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How to coach a team to be resilient

"Coaches should ensure resilience and wellbeing is on the team’s agenda – and have the tools to help them take back control", says AoEC Head of Team Coaching Neil Atkinson.

Whether you’re used to coaching teams or individuals, most of us are all too familiar with seeing clients who feel burnt out, stressed and who are struggling to cope with the pressures of work.

And it’s no wonder, as resources are increasingly stretched, deadlines shrinking, expectations constantly shifting and the challenges of operating a highly changeable and unpredictable global economy have never been more complex.

Coaching an entire team can provide a unique opportunity for them to look at these issues and find ways of developing their resilience. A team has more power to implement changes collectively than a single individual and discussing your wellbeing and resilience with colleagues can in itself help create a more supportive team culture.

Yet many coaches shy away from this topic, believing its exclusively in the domain of doctors and therapists. In my work, clients rarely neatly separate the professional from the personal in what they bring to coaching and I believe my job is to coach the whole person - which can involve contracting to include health and wellbeing (see article on supporting clients with mental and physical health challenges).


Through the Systemic lens

A team’s wellbeing and resilience is may well come up when working with a team coach who takes a ‘systemic’ approach. When a team pays attention to the systems they’re in, there’s an opportunity to examine how those systems impact their ability to think, feel and behave as effectively as they could.

When considering systems inside the organisation which affect their resilience, many will quickly cite relationships with important stakeholders, the challenge of ‘always on’ technology like smartphones, meetings overload or the perceived pressure to work long hours.

But it’s just as important that they factor in the systems outside the workplace – their families, relationships, social or financial systems and anything else which exerts a pressure on them.

Those coping with a long-term medical issue, bringing up a young family or caring for an elderly parent are likely to experience demands on their mental and physical resources which impact their work – and their work may also impact their ability to meet their responsibilities outside the office.


The role of the coach

But is this really relevant to a team coaching programme if your brief is to help them become ‘high-performing’?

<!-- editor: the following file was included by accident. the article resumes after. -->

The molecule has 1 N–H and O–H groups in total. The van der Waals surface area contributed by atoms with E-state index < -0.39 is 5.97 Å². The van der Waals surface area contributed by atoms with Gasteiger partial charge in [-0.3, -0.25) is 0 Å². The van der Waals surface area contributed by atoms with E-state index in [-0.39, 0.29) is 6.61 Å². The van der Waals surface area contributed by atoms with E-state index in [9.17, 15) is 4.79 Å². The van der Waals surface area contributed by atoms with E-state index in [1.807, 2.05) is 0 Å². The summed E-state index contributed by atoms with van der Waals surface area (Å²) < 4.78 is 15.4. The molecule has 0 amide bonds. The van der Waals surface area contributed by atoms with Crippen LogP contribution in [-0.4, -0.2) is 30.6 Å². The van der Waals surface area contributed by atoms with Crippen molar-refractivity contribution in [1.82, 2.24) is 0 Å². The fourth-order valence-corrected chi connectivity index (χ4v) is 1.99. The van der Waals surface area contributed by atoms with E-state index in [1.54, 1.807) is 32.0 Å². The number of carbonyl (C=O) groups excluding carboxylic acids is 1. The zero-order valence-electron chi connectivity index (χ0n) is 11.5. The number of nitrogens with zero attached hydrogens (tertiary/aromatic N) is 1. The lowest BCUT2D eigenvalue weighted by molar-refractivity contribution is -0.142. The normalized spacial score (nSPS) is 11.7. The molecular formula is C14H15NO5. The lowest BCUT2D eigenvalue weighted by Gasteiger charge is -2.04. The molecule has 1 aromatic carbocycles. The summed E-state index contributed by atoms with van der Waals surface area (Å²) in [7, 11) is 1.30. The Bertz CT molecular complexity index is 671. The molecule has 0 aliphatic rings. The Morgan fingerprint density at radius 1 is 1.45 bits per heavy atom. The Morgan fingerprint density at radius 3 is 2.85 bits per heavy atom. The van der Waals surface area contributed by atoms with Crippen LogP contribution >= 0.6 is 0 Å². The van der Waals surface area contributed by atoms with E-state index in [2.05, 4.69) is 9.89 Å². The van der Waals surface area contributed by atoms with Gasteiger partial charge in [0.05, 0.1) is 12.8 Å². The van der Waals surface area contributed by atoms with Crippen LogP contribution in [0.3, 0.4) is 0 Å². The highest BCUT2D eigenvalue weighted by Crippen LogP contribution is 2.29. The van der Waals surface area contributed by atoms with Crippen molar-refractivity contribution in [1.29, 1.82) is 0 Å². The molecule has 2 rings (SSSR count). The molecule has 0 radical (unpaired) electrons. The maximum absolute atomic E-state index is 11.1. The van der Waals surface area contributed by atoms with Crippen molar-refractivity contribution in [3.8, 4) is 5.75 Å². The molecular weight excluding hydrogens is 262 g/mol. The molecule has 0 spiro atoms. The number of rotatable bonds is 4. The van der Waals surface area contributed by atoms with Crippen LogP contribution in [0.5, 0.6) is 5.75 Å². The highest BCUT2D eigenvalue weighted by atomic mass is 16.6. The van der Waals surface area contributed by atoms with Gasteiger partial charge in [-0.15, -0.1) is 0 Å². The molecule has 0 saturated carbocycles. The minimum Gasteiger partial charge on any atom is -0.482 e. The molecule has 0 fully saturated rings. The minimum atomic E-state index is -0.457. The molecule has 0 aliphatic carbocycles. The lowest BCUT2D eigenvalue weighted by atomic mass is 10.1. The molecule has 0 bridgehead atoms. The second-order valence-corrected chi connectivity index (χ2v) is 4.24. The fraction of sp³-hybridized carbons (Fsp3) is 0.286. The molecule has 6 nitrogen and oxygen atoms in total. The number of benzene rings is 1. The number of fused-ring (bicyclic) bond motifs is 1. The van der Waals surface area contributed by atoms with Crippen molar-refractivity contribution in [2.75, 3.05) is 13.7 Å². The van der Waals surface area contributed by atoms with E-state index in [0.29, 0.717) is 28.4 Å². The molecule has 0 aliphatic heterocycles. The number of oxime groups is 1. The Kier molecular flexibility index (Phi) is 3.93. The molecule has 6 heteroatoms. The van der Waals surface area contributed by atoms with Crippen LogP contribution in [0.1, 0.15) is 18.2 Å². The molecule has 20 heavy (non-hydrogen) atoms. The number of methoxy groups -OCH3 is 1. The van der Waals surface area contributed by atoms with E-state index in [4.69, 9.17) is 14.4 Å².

In my view, coaching is about supporting people to increase their awareness of the situations they’re in and how they are responding, and fully realise their agency in making positive change. So, if that agency is being compromised, examining whatever’s causing it is important. Although of course you need to contract with the client for this, and it’s up to them if they choose to focus on this area.

Either way, for the team to address challenges coming from outside their immediate team, they’d be well advised to first check they are as resourceful as they need to be to tackle them.  


The team health-check

One route into this topic when coaching a team is through a ‘team health check’. This can start with a discussion about the lenses though which we can consider wellbeing such as:

  • Emotional Health – what feelings you experience at work and how they affect you personally and your work performance
  • Mental Health – what impacts your mind’s ability to function at its best, such as to focus on one task, be analytical, think creatively, remember important information and self-regulate
  • Physical Health – are the demands of work comprising your physical health, do you have a health condition which is creating challenges for you at work? And what about quality of sleep, nutrition and exercise, which all impact how we function at work?

As a team coach, you can introduce these categories and facilitate discussion about how team members rate their wellbeing in each area, what they experience and how it affects them. This alone can be powerful, enabling the team to share personal information and stories, which can generate greater trust and ‘psychological safety’ – which is indicated in some research as a key factor in team effectiveness.